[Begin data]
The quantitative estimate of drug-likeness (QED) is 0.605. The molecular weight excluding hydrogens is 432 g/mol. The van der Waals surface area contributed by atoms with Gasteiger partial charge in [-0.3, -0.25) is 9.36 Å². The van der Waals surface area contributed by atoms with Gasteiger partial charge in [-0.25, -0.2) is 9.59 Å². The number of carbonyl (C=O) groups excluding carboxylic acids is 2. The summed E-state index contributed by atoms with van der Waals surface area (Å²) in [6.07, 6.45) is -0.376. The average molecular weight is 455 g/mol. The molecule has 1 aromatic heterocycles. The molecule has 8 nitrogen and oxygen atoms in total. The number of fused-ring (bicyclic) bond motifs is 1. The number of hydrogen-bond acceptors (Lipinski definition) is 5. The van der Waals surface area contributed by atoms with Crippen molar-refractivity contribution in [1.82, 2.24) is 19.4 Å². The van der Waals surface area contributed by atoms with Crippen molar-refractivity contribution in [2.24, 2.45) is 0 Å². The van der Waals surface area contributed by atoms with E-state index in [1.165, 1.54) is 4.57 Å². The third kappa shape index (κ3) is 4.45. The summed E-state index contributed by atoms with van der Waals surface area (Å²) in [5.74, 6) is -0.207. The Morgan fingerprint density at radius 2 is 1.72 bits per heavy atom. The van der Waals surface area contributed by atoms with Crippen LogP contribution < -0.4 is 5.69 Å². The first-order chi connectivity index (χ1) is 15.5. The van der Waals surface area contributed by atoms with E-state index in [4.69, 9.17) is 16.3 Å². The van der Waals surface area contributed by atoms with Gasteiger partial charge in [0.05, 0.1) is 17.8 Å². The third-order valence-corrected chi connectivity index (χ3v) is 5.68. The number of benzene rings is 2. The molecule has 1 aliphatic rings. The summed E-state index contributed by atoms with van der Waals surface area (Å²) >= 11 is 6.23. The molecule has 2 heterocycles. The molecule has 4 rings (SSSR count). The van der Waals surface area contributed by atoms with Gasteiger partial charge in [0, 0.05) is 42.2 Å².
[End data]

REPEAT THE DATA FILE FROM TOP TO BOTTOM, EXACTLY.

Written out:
The quantitative estimate of drug-likeness (QED) is 0.605. The molecular weight excluding hydrogens is 432 g/mol. The van der Waals surface area contributed by atoms with Gasteiger partial charge in [-0.3, -0.25) is 9.36 Å². The van der Waals surface area contributed by atoms with Gasteiger partial charge in [-0.25, -0.2) is 9.59 Å². The number of carbonyl (C=O) groups excluding carboxylic acids is 2. The summed E-state index contributed by atoms with van der Waals surface area (Å²) in [6.07, 6.45) is -0.376. The average molecular weight is 455 g/mol. The molecule has 1 aromatic heterocycles. The molecule has 8 nitrogen and oxygen atoms in total. The number of fused-ring (bicyclic) bond motifs is 1. The number of hydrogen-bond acceptors (Lipinski definition) is 5. The van der Waals surface area contributed by atoms with Crippen molar-refractivity contribution in [1.82, 2.24) is 19.4 Å². The van der Waals surface area contributed by atoms with Crippen molar-refractivity contribution in [2.24, 2.45) is 0 Å². The van der Waals surface area contributed by atoms with E-state index in [1.165, 1.54) is 4.57 Å². The third kappa shape index (κ3) is 4.45. The summed E-state index contributed by atoms with van der Waals surface area (Å²) in [5.74, 6) is -0.207. The Morgan fingerprint density at radius 2 is 1.72 bits per heavy atom. The van der Waals surface area contributed by atoms with Crippen LogP contribution < -0.4 is 5.69 Å². The first-order chi connectivity index (χ1) is 15.5. The van der Waals surface area contributed by atoms with E-state index in [4.69, 9.17) is 16.3 Å². The van der Waals surface area contributed by atoms with Gasteiger partial charge in [0.05, 0.1) is 17.8 Å². The third-order valence-corrected chi connectivity index (χ3v) is 5.68. The number of benzene rings is 2. The molecule has 1 aliphatic rings. The summed E-state index contributed by atoms with van der Waals surface area (Å²) >= 11 is 6.23. The molecule has 2 heterocycles. The molecule has 4 rings (SSSR count). The van der Waals surface area contributed by atoms with Gasteiger partial charge in [0, 0.05) is 42.2 Å².